How climate change works
Understanding how the Earth’s climate works, how and why it changes, and how it’s likely to change over the coming years is not just a way to satisfy your curiosity. No matter what your field of study or what kind of work you do, the problem (and solutions!) of climate change will very likely be a major theme in your life. After taking this course, you will no longer be confused by conflicting media stories about climate. You will actually understand the processes that control the Earth’s climate, the sensitivity of those processes to atmospheric greenhouse gases, the impacts of climate change, and the options available to mitigate and adapt to those changes.
“Climate Science for Poets!”
This course will provide a thorough grounding in the science of global climate change for undergraduates. It is intended to be accessible to nonscience majors, and uses minimal mathematics (familiarity with high-school algebra). We will cover the basic physics of radiation and energy as it applies to incoming solar and outgoing longwave radiation that determines the energy balance of the Earth and the forcing of climate change. Human perturbations to this balance will be considered, especially the emission of greenhouse gases by combustion of fossil fuels. The fate of anthropogenic emissions will be explored. Climate feedback processes and climate sensitivity to Radiative forcing will be explained. Numerical models will be explained qualitatively, and the projections of future global change will be put in the context of past climate change.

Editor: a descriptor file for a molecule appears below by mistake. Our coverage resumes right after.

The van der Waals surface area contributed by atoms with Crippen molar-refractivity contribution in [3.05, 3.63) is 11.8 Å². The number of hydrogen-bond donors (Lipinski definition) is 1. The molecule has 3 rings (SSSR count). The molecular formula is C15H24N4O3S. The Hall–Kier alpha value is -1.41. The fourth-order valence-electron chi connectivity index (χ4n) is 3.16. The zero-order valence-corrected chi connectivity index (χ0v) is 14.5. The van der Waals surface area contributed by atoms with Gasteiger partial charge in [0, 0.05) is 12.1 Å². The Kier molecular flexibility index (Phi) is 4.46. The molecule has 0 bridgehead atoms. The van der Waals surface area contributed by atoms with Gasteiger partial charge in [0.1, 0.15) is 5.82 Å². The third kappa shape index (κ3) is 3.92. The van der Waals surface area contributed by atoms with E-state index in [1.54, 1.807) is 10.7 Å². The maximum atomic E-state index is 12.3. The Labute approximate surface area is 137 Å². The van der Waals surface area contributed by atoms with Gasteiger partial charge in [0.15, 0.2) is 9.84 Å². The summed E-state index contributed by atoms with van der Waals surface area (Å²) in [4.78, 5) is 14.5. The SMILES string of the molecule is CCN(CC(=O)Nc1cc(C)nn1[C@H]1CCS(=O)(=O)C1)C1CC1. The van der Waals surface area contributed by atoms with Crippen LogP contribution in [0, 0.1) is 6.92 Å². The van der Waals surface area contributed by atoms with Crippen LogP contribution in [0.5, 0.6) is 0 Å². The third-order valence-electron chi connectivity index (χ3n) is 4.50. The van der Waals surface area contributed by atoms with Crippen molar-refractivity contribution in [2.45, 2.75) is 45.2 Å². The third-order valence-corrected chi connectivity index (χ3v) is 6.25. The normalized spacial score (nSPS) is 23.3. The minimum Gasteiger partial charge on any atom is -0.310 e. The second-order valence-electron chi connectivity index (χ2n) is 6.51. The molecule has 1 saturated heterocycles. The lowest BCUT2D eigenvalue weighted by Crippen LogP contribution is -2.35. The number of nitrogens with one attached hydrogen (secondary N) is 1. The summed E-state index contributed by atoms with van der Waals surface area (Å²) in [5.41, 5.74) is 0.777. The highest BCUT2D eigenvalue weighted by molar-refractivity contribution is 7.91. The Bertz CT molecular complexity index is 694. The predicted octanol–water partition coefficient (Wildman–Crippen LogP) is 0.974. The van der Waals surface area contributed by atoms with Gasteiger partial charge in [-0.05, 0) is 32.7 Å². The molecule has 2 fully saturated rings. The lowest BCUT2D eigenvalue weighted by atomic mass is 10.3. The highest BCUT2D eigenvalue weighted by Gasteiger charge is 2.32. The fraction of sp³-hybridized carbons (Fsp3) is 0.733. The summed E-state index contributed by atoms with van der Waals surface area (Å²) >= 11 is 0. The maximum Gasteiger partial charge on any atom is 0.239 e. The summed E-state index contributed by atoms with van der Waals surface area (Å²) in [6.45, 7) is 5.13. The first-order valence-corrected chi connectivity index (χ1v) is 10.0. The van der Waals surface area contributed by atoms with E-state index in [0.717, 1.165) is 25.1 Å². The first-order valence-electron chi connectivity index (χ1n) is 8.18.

The course itself:
The class format consists of three formal lectures per week. Lecture notes will be downloadable from this web site. Readings will be assigned each week using this website. In-class demonstrations of basic physical principles used to develop understanding.
The semester grade will be determined by two in-class exams (1/4 each), a final exam (¼) plus four homework assignments and weekly readings (1/4 total).
Students are encouraged to download and print lecture notes to bring to class.